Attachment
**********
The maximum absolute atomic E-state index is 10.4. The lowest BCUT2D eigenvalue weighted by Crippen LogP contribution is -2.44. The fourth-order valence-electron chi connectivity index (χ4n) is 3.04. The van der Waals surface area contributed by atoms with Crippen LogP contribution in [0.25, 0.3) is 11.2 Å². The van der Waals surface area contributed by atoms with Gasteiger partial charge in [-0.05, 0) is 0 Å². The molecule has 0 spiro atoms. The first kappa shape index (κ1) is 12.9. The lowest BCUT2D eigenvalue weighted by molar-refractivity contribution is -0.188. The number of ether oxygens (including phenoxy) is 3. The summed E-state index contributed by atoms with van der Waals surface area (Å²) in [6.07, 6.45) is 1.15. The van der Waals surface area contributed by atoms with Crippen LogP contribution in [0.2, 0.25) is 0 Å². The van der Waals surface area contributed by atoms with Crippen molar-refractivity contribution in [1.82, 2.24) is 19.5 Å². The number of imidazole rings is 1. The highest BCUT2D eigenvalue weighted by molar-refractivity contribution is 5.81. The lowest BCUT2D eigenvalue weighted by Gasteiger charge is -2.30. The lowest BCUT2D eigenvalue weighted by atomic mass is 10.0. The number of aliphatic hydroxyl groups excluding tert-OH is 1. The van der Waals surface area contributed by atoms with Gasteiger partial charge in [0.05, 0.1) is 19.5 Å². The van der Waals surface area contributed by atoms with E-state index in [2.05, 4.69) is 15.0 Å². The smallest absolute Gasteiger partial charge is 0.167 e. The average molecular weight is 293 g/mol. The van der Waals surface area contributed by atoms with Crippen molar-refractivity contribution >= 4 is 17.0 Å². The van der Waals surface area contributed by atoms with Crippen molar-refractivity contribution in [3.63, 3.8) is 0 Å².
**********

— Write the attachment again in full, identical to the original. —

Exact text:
The maximum absolute atomic E-state index is 10.4. The lowest BCUT2D eigenvalue weighted by Crippen LogP contribution is -2.44. The fourth-order valence-electron chi connectivity index (χ4n) is 3.04. The van der Waals surface area contributed by atoms with Crippen LogP contribution in [0.25, 0.3) is 11.2 Å². The van der Waals surface area contributed by atoms with Gasteiger partial charge in [-0.05, 0) is 0 Å². The molecule has 0 spiro atoms. The first kappa shape index (κ1) is 12.9. The lowest BCUT2D eigenvalue weighted by molar-refractivity contribution is -0.188. The number of ether oxygens (including phenoxy) is 3. The summed E-state index contributed by atoms with van der Waals surface area (Å²) in [6.07, 6.45) is 1.15. The van der Waals surface area contributed by atoms with Crippen LogP contribution in [0.2, 0.25) is 0 Å². The van der Waals surface area contributed by atoms with Crippen molar-refractivity contribution in [1.82, 2.24) is 19.5 Å². The number of imidazole rings is 1. The highest BCUT2D eigenvalue weighted by molar-refractivity contribution is 5.81. The lowest BCUT2D eigenvalue weighted by Gasteiger charge is -2.30. The lowest BCUT2D eigenvalue weighted by atomic mass is 10.0. The number of aliphatic hydroxyl groups excluding tert-OH is 1. The van der Waals surface area contributed by atoms with Gasteiger partial charge in [0.05, 0.1) is 19.5 Å². The van der Waals surface area contributed by atoms with E-state index in [2.05, 4.69) is 15.0 Å². The smallest absolute Gasteiger partial charge is 0.167 e. The average molecular weight is 293 g/mol. The van der Waals surface area contributed by atoms with Crippen molar-refractivity contribution >= 4 is 17.0 Å². The van der Waals surface area contributed by atoms with Crippen molar-refractivity contribution in [3.63, 3.8) is 0 Å².